4. An article having a surface to which has been firmly bonded a protective and decorative film product as defined in claim 2, the Vandal-proof adhesive coating providing a bond between film and surface which is sufficient to prevent stripping of any significant area of said film from lsaid surface.
5. The method of making a protective and decorative lm product adapted to be solvent-activated and firmly adhered to clean metal and other surfaces, comprising coating a smooth surface of a transparent film which has been oriented by cold stretching almost to the yield point and which is formed of a polyester condensation product of monomers including terephthalic acid andethylene glycol with metal applied by vapor deposition in a vacuum to a thickness just sufficient to provide an opaque brilliantly reflective metal layer, and thereover adhering a solvent-containing layer of a Vandal-proof adhesive composition suitable for permanently and smoothly bonding said film product to a solid surface, and evaporating the solvent.
6. A protective and decorative metallic film product adapted to be firmly adhered to clean metal and other surfaces, comprising a thin self-supporting flexible highly oriented transparent film composed of a-linear polymeric polyester condensation product of monomers including terephthalic acid and ethylene glycol, a brilliantly reflective inert metal coating applied to one surface of said lrn by Vapor deposition in a vacuum, said coating in the decorative lm product being clearly visible and specularly reflective through said transparent lln, and a thin Vandal-proof adhesive coating, suitable for permanently and smoothly bonding said lm product to solid surfaces, bonded to said metal coating; said lm product being removably lightly bonded by said adhesive coating to a temporary carrier web.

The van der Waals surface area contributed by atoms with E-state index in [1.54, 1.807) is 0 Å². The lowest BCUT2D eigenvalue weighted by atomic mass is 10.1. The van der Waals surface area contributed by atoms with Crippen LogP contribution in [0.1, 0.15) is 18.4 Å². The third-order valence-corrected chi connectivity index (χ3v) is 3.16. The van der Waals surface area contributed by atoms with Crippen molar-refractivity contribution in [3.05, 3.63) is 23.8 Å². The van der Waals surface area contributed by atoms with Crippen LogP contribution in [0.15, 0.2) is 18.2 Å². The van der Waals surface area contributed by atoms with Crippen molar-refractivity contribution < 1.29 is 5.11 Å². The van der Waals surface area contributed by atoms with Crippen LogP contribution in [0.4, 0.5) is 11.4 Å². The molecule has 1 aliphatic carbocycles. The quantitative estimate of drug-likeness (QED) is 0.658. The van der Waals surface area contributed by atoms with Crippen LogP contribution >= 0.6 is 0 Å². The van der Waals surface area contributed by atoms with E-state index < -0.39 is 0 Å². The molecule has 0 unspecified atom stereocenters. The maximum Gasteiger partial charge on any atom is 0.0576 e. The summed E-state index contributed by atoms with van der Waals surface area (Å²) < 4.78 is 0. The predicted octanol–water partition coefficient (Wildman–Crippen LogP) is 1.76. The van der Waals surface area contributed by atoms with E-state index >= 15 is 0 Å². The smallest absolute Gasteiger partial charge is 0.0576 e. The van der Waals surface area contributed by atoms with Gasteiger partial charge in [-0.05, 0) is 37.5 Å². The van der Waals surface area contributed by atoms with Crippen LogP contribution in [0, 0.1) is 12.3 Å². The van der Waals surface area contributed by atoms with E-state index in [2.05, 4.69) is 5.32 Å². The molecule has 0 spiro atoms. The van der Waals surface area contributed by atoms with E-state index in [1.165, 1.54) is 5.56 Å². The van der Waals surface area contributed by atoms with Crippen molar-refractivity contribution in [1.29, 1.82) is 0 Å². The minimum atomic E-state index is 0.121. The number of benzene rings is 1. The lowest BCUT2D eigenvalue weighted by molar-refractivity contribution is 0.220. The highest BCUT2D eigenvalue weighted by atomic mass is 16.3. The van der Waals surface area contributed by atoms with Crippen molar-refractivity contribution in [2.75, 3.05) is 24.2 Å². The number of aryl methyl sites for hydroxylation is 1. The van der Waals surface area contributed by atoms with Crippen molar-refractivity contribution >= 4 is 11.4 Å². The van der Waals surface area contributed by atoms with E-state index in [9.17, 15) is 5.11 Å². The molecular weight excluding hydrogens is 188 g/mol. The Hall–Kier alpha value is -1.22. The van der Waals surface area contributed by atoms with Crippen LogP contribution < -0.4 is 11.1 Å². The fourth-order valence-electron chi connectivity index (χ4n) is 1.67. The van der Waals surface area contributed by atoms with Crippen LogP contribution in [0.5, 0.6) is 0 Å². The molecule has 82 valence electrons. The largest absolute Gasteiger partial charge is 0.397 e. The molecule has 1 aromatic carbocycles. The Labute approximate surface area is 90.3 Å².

7. An article having a surface protected with and decorated by a metallic lm product, comprising a thin selfsupporting flexible highly oriented transparent lm composed of a linear polymeric polyester condensation product of monomers including a terephthalic acid and ethylene glycol, a brilliantly reflective inert metal coating applied to one surface of said lm by vapor deposition in a vacuum, said coating in the decorative lm product being clearly visible and specularly reflective through said transparent lm, and a thin Vandal-proof adhesive coating bonded to said metal coating, said adhesive coating permanently and smoothly bonding said lm product to said surface.
8. A protective and decorative metallic film product adapted to be firmly adhered to clean metal and other surfaces, comprising a thin self-supporting lleXible highly oriented transparent lm composed of a linear polymeric polyester condensation product of monomers including terephthalic acid and ethylene glycol, a brilliantly reflective inert metal coating applied to one surface of said lm by vapor deposition in a vacuum, said coating in the decorative lm 'product being clearly visible and specularly reilective through said transparent lm, and a thin vandal- 6 proof adhesive coating, suitable for permanently and smoothly bonding said lm product to solid surfaces, bonded to said metal coating.
References Cited by the Examiner UNITED STATES PATENTS OTHER REFERENCES Metal Coated Plastics Combine Advantages of Both Materials, Material and Methods, pp. 79-82, June 1948.
Metallizing by High Vacuum Modern Plastics, pp. 13S-140, April 1950.
The Future of Mylar, vModern Plastics, pp. 226-7, November 1952.
EARL M. BERGERT, Primary Examiner.
CARL F. KRAFFT, REUBEN LEIBOVITZ, JAMES S.